St. Louis County Board Approves 2018 Property Tax Levy

DULUTH, Minn. – St. Louis County commissioners have unanimously approved the 2018 property tax levy at $132.2 million.

The levy, or revenue collected from property taxes, makes up about one-third of the St. Louis County budget.

The levy is a 4.45 percent increase from 2017, nearly all of which will be offset by the estimated 3.95 percent growth in property tax base, according to St. Louis County Board.

The estimated impact is just 0.5 percent, potentially even less. For owners of a $150,000 home, the increase would be $0.84 per year on the county portion of their property taxes.

“The budgeting process is an ongoing process. And that’s what good government does,” said Commissioner Keith Nelson, chair of the Board’s Finance Committee. “This levy is respectful of those people who are supporting this levy with their hard earned money. As we look at the impact of this proposed increase, it is truly minimal. This is what we need to operate St. Louis County.”

Factors in the 2018 levy are the following priorities:

  • Maintain the current level of services in core areas of Public Health and Human Services, Public Safety, Public Works and other taxpayer services.
  • Direct additional resources to address substance abuse and mental health issues. This includes supporting innovative opioid treatment programs and partnerships, expanding Mental Health Court across the county, and the embedded social worker within the Duluth Police Department.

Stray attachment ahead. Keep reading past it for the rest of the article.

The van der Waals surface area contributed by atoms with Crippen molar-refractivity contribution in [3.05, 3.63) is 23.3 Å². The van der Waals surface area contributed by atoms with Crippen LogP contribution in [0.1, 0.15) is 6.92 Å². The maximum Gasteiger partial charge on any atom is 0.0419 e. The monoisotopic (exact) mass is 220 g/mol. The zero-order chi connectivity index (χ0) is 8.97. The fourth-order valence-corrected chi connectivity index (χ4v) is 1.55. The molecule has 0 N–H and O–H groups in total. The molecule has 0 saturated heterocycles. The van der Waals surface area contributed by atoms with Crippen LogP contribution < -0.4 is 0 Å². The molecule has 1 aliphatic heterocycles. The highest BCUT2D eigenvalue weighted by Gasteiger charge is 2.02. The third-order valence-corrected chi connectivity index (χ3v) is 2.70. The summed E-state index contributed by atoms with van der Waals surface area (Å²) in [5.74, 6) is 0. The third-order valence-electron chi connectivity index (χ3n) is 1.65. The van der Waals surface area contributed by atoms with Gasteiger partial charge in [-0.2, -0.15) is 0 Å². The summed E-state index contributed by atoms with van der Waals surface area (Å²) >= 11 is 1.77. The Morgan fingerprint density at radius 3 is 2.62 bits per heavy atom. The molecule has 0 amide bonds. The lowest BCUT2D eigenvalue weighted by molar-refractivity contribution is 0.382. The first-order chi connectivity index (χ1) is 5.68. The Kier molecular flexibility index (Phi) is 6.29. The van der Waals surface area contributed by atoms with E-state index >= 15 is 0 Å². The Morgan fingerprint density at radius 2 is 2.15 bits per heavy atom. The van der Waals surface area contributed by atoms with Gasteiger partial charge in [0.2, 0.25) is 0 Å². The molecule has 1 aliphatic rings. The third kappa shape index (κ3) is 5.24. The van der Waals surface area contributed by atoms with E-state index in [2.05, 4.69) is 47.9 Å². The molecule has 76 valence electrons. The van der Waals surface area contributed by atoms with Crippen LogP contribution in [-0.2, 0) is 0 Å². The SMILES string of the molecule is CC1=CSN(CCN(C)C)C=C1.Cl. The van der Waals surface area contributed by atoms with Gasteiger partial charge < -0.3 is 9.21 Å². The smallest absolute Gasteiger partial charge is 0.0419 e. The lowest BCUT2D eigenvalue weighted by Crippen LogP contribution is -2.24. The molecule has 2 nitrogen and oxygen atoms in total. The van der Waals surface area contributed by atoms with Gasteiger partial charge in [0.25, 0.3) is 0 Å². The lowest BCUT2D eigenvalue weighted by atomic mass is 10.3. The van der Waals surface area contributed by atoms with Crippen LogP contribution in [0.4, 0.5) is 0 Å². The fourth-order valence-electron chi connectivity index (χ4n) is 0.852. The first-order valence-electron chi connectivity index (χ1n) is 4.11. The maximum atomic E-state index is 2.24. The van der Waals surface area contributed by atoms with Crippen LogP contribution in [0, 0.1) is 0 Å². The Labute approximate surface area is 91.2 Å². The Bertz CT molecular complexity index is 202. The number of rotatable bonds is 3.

• Address critical infrastructure needs to better serve residents and preserve county history.
  • Make additional investments to support families providing foster care; and offset state funding cuts impacting our vulnerable adults.
  • Support targeted investments in programs serving youth, including Camp Esquagama, and expanded 4-H and Youth in Action programs.
  • Further stabilize the county’s health insurance fund while absorbing negotiated employee pay increases.
  • Maintain strong financial practices and AA+ bond rating

By law, Minnesota counties must set their maximum preliminary levy by the end of September. The 2018 budget is still being finalized, meaning the levy could potentially be reduced, but it cannot increase.

Commissioners are set to vote on the final budget on Dec. 19.

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